Researchers from Yale University (CT, USA), have discovered that much of the damage to skin caused by ultraviolet (UV) radiation happens hours after sun exposure. The study was recently published online in the journal Science.
It is well known that UV light exposure, either from natural sunlight or tanning beds, can damage the DNA in melanocytes. This damage can ultimately lead to skin cancer, which is currently the most common cancer type in the USA. In the past, there has been conflicting evidence regarding the role of melanin in skin cancer, with some studies indicating that melanin protects skin by blocking harmful UV light, and others suggesting that melanin is associated with skin cell damage.
The Yale team exposed mouse and human melanocytes to UV radiation from a lamp and discovered that this exposure caused DNA damage in the form of cyclobutane dimers (CPD), which prevent the correct reading of DNA. They observed that melanocytes produced CPDs immediately but also for several hours after UV exposure had ceased. It was also observed that cells lacking melanin only generated CPDs during UV exposure.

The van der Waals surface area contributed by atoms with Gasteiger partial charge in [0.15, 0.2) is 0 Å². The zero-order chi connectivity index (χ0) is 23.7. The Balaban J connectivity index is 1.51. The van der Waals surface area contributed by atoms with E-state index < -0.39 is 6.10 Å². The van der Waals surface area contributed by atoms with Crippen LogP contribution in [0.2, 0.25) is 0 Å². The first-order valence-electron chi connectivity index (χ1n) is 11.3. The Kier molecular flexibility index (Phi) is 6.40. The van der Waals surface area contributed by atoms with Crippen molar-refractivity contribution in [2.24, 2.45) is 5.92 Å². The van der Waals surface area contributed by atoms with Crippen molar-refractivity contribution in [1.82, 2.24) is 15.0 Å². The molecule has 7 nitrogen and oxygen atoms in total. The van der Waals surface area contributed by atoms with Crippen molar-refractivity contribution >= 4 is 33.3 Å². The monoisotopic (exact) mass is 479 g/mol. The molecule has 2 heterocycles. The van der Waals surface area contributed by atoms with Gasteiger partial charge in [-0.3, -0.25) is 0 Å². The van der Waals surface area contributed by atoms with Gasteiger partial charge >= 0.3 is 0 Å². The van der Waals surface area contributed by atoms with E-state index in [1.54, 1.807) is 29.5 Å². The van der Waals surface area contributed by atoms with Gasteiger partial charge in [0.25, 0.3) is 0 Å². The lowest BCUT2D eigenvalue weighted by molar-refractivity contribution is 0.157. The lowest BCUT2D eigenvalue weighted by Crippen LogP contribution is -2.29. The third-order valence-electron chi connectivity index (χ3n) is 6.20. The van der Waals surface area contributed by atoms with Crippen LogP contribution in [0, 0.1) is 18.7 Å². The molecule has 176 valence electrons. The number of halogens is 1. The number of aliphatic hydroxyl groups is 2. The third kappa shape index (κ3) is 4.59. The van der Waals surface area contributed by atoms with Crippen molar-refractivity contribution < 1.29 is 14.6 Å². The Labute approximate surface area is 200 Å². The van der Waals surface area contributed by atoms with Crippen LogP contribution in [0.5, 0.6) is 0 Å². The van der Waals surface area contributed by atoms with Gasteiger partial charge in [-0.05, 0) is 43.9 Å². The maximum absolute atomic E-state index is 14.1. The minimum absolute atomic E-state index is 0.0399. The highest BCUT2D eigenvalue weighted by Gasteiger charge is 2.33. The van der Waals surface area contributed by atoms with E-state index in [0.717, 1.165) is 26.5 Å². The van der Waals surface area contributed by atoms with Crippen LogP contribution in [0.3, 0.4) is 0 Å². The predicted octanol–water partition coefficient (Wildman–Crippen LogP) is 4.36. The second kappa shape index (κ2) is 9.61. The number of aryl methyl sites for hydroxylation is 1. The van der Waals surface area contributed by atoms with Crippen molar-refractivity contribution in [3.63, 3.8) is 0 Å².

These observations demonstrate that melanin has both protective and carcinogenic effects. Lead author Douglas E Brash (Yale University) commented: “If you look inside adult skin, melanin does protect against CPDs. It does act as a shield, but it is doing both good and bad things.” “
To test the extent of damage that occurred after radiation exposure, the researchers prevented normal DNA repair in mouse samples. They discovered that half of the CPDs present in melanocytes were ‘dark CPDs’ – CPDs that were created in the dark after UV exposure.
Investigating these results further, Sanjay Premi (Yale University) discovered that UV caused the activation of two enzymes that subsequently combine to excite an electron in melanin. This process, termed chemiexcitation, transfers energy to DNA in dark conditions, thus causing the same damage to skin cells that is observed in daytime conditions. Chemiexcitation has only previously been observed in lower plants and animals.
Although the carcinogenic effect of melanin concerns researchers, one positive they note is the slow-acting nature of the chemiexcitiation process. They speculate that preventative tools could be created, including an ‘evening after’ sunscreen that could block the energy transfer.